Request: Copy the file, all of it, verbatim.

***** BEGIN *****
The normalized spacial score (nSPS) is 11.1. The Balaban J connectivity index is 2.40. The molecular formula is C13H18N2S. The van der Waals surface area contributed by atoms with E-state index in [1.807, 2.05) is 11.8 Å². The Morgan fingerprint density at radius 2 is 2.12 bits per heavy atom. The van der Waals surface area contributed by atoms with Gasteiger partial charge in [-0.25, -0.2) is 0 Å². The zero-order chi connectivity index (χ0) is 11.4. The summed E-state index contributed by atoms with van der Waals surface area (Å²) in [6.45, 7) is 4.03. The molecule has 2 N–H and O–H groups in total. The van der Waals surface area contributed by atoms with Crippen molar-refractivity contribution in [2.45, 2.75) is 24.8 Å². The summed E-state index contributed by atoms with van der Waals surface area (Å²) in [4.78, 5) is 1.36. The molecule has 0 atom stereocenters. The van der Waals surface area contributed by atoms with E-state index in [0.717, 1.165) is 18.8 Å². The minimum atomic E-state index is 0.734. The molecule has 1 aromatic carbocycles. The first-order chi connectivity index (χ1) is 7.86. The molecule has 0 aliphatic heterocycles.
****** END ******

The normalized spacial score (nSPS) is 11.1. The Balaban J connectivity index is 2.40. The molecular formula is C13H18N2S. The van der Waals surface area contributed by atoms with E-state index in [1.807, 2.05) is 11.8 Å². The Morgan fingerprint density at radius 2 is 2.12 bits per heavy atom. The van der Waals surface area contributed by atoms with Gasteiger partial charge in [-0.25, -0.2) is 0 Å². The zero-order chi connectivity index (χ0) is 11.4. The summed E-state index contributed by atoms with van der Waals surface area (Å²) in [6.45, 7) is 4.03. The molecule has 2 N–H and O–H groups in total. The van der Waals surface area contributed by atoms with Crippen molar-refractivity contribution in [2.45, 2.75) is 24.8 Å². The summed E-state index contributed by atoms with van der Waals surface area (Å²) in [4.78, 5) is 1.36. The molecule has 0 atom stereocenters. The van der Waals surface area contributed by atoms with E-state index in [0.717, 1.165) is 18.8 Å². The minimum atomic E-state index is 0.734. The molecule has 1 aromatic carbocycles. The first-order chi connectivity index (χ1) is 7.86. The molecule has 0 aliphatic heterocycles.